Command-to-Line-Of-Sight

Command-to-Line-Of-Sight (CLOS) works by keeping the missile on the line seen from the sight towards the target. If the missile is closing on the target it will eventually intercept its path regardless of the target range.

Figure 3. Command-to-Line-of-sight. The missile is kept on the line between the sight and the target.

The resulting flight path is one where the missile leads the target more and more the closer it is to intercept. This can be seen in Figure 3 as an increasing angle between the LOS and missile velocity vector.

At launch the missile flies straight at the target and near intercept the missile matches the targets angular velocity. This is intuitively a good strategy: at launch it is hard to predict where the target is heading and how it will maneuver in the future, so a good guess is its current direction. But closer to intercept, the target has little time left to maneuver and the intercept point can be predicted, i.e. use full lead angle.

Note that this guidance principle also doesn’t require the range to the target. All that is needed is some way to measure the missiles position relative to the LOS as seen from the sight. Also, the missile is guaranteed to intercept the target if kept on the LOS, regardless of the target maneuver. The missile does not, in theory, need to maneuver more than the target, which is the case for PN and APN.

Other guidance principles

There exist other principles than PN and CLOS. Pure Pursuit is a principle that has been used. Pursuit works by just pointing the missile velocity vector straight at the target. If the target is not stationary, or very close to stationary, then this will result in a missile trajectory that requires very high, in theory infinite, accelerations close to the target. The principle is chosen where simplicity is more important than performance, i.e. against targets with negligible movements.

Simulation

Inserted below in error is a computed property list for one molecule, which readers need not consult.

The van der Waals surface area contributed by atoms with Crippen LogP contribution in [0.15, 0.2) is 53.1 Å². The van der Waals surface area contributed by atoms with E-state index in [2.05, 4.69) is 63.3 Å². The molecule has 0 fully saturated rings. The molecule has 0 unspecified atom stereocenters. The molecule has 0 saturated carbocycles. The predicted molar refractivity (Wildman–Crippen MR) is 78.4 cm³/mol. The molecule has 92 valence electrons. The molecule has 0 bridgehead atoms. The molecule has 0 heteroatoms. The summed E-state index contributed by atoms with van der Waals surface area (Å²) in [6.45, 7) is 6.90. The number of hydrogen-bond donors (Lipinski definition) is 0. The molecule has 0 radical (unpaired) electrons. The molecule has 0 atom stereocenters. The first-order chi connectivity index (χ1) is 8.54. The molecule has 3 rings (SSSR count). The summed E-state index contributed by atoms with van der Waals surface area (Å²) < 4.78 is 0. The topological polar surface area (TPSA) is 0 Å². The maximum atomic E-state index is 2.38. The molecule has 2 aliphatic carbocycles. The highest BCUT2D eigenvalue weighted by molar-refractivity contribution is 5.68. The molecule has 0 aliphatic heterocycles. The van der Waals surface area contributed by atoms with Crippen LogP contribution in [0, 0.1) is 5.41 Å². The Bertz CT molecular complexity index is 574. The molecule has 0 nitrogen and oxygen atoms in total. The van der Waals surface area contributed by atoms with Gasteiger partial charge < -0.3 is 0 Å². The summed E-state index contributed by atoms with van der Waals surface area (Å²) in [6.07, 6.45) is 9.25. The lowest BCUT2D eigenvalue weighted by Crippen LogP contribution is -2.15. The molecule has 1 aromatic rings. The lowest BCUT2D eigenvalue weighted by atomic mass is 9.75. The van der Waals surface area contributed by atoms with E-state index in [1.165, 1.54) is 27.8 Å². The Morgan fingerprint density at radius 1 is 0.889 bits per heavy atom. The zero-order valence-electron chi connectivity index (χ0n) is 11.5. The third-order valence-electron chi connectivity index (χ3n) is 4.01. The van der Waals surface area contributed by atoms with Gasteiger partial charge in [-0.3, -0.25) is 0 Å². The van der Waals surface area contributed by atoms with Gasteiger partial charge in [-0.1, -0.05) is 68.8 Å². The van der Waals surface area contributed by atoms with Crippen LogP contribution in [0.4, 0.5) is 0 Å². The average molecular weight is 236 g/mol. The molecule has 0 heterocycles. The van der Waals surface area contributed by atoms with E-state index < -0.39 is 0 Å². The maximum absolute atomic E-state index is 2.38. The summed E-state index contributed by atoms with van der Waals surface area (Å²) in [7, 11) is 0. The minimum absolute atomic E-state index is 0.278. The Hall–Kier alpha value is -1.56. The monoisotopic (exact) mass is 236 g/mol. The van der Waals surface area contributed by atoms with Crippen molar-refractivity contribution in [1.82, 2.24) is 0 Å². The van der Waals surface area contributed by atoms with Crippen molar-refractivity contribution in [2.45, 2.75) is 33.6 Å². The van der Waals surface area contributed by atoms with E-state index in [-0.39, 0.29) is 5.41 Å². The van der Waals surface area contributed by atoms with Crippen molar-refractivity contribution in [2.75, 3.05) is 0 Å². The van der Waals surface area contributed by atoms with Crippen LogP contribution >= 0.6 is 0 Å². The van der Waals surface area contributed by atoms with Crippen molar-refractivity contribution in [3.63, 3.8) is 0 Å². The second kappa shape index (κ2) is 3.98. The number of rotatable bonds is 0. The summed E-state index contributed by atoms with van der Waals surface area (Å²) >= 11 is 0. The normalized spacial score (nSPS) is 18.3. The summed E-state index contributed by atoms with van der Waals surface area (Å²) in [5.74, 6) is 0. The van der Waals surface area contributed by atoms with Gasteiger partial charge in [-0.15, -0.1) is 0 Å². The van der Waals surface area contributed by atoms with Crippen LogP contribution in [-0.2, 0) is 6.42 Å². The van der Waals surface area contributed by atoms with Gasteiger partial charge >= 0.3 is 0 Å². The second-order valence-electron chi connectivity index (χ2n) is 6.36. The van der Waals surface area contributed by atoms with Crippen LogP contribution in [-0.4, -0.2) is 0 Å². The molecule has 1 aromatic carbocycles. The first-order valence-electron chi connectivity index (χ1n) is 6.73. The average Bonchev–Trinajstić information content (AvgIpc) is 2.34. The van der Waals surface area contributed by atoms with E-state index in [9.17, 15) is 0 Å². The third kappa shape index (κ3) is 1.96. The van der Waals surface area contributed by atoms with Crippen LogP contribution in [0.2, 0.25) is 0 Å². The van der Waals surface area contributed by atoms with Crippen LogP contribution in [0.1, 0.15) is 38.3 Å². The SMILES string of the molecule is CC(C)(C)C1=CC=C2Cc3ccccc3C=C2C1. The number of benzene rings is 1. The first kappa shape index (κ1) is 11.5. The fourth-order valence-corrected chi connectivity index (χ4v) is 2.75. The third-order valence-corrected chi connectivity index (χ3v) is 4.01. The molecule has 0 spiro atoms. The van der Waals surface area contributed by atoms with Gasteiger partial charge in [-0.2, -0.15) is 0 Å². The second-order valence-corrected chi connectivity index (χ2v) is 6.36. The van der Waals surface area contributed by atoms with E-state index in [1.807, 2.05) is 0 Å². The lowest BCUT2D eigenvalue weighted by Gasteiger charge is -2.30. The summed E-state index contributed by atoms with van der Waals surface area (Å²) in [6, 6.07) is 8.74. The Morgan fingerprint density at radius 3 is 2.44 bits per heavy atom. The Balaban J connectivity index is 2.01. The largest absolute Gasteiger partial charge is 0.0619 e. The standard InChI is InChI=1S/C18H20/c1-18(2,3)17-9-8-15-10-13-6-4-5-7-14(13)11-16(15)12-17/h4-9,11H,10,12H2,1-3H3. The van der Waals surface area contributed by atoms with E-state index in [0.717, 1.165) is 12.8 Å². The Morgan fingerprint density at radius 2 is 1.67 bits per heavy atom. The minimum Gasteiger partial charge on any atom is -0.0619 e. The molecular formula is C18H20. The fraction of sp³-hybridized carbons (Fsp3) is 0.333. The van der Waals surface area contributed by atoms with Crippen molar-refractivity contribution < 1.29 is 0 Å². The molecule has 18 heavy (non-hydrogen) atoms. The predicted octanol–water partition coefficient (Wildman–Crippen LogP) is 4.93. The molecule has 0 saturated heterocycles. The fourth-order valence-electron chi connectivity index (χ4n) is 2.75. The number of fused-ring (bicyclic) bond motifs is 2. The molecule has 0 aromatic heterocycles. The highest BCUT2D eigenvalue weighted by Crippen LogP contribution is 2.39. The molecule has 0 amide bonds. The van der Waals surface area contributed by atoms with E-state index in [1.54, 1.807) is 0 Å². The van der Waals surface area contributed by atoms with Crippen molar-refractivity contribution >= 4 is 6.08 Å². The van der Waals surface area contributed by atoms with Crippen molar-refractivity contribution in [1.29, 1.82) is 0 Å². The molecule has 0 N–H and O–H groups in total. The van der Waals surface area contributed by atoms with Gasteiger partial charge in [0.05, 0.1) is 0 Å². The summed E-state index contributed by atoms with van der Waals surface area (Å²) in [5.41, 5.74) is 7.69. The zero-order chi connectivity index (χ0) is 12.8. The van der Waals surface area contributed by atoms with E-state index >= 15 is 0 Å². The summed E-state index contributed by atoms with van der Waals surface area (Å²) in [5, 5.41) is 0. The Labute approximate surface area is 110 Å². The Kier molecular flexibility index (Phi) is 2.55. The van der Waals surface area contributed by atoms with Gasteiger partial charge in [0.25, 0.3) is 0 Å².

The properties of the principles can be examined by some simulation examples. In the simulations the missile has constant speed which is unrealistic, but it helps to clearly show the properties of the guidance principles. The missile is initialized with a velocity pointing straight at the target.

In the first scenario the target is travelling with a constant velocity, from right to left. CLOS and PN results in the following missile trajectories.

In Figure 4 it is clear that at launch PN accelerates towards a straight intercept course. In comparison, CLOS does not accelerate as much at launch but the trajectory requires more acceleration closer to intercept with the target. For a target with a constant velocity PN generally travel a shorter distance.

In the next simulation the target starts with a constant velocity (right to left), but will after some time do a 90° maneuver, and then continue with a constant velocity.

At launch and until the target maneuver (#1 – #2) the missiles behave as the previous example. PN maneuvers towards an intercept course assuming the target will continue with a constant velocity. This results in a greater course change for PN during and after the target maneuver (#2 – #3) since the new predicted intercept course has moved. CLOS on the other hand did not fully commit to the intercept course before the target maneuver and requires smaller course corrections after the target maneuver.

Note also that PN is not guaranteed to intercept the target during its maneuver, but CLOS is (in theory).

Both CLOS and extended PN are useful as guidance principles. Which one that’s optimal is, as always, a matter of how “optimal” is defined. CLOS is in practice only used for shorter ranges since the target must be seen by the sight at all times.
Missiles using PN typically has the angular measuring sensor in the missile which gives increasing accuracy and precision when closing on the target. CLOS has the sensor in the sight which requires a better sensor to achieve an acceptable performance, because of the longer range to target. However, a sensor in the missile needs to be small, cheap, and disposable, whereas a sensor in the sight can be designed with less compromises.